So, are you ready for this? On Easter Sunday, I wore a bow tie for the first time ever. Now that may seem insignificant but for me, it was a big deal. I had spent years rolling my eyes whenever I saw someone sporting a bow tie. I just didn’t like them and thought that they looked kind of silly. They definitely weren’t for me. Until that Easter Sunday when I decided to transform my appearance by sporting a bow tie. And I can’t really tell you why I changed my mind about bow ties. I can’t really give you a reason why I changed that part of my appearance but I can tell you that I liked it enough to keep on wearing bow ties. I haven’t really worn one here because I’m not sure how it would look with a preaching robe. But I still wear them when I can.  So change, even in something as trivial as me wearing a bow tie, can happen.

 

Change may take a long time to come about, or it may be instantaneous but when it happens it can be good and it can be lasting. In our Gospel lesson today, Jesus is transfigured”. He is changed. His appearance changes. It begins as he takes Peter, James and John up on a mountaintop to pray. While they are there, while Jesus was praying, his appearance changes. His face becomes different. His clothes become dazzling white. And he just looks different.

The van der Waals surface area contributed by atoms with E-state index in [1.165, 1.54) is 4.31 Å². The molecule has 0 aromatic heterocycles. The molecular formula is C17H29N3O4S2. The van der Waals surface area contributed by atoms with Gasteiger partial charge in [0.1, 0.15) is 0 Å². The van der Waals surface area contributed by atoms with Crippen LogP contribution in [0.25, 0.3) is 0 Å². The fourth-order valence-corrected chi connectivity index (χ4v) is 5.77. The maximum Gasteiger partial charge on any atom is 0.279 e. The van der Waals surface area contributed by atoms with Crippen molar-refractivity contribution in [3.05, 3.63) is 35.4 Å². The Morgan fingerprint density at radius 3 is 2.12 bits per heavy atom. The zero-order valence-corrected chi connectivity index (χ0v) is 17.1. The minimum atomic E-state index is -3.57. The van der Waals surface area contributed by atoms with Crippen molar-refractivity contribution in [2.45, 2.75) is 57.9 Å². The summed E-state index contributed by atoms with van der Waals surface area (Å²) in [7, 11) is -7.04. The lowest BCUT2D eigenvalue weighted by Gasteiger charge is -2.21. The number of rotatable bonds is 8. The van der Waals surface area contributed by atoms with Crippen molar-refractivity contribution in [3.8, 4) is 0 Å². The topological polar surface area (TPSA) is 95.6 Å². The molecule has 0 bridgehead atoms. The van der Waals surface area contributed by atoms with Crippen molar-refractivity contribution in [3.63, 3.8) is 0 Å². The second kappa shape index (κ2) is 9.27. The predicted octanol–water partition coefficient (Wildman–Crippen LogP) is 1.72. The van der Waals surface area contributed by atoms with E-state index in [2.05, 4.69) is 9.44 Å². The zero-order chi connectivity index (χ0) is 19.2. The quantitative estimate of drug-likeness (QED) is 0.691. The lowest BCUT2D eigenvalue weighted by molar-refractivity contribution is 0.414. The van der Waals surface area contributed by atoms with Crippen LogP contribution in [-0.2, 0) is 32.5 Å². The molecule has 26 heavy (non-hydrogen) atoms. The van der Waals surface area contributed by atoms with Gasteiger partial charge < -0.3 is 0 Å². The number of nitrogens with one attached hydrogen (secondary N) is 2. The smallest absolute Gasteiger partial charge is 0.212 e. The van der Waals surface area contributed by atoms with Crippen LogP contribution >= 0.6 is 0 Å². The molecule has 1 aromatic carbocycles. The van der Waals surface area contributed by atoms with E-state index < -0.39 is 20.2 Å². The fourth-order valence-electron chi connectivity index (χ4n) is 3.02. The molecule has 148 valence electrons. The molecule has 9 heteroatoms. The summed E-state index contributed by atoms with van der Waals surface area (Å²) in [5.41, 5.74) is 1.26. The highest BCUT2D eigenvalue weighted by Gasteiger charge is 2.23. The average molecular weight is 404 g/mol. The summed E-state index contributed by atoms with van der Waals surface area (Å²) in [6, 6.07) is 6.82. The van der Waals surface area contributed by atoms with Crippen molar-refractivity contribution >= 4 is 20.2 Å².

While there is more to the story the fact that Jesus changes is the essence of Transfiguration Sunday. That is what it is all about. That is why we call it the Transfiguration.” That is what transfiguration means. It is a change in appearance that signifies more than a physical change. It is also a spiritual change. Actually, the physical change is just a sign of the spiritual change.

 

Think about that for a second: Jesus (the Messiah, the Savior, the Son of God) Jesus himself underwent a spiritual change. I think that sometimes that idea kind of gets lost or overlooked in this story. We tend to focus on the physical change in Jesus–the altered appearance and dazzling white clothes- or on the sudden appearance of Moses and Elijah. Or even on the reactions of Peter, James and John; Peter wanting to build a shelter so that they could stay there forever. Or we focus on the voice of God, speaking from the cloud: This is my Son, the beloved, listen to him!” We focus on all of those important, amazing and exciting parts of this story. And, when we do, we overlook what it is really all about: that Jesus himself experienced a spiritual change.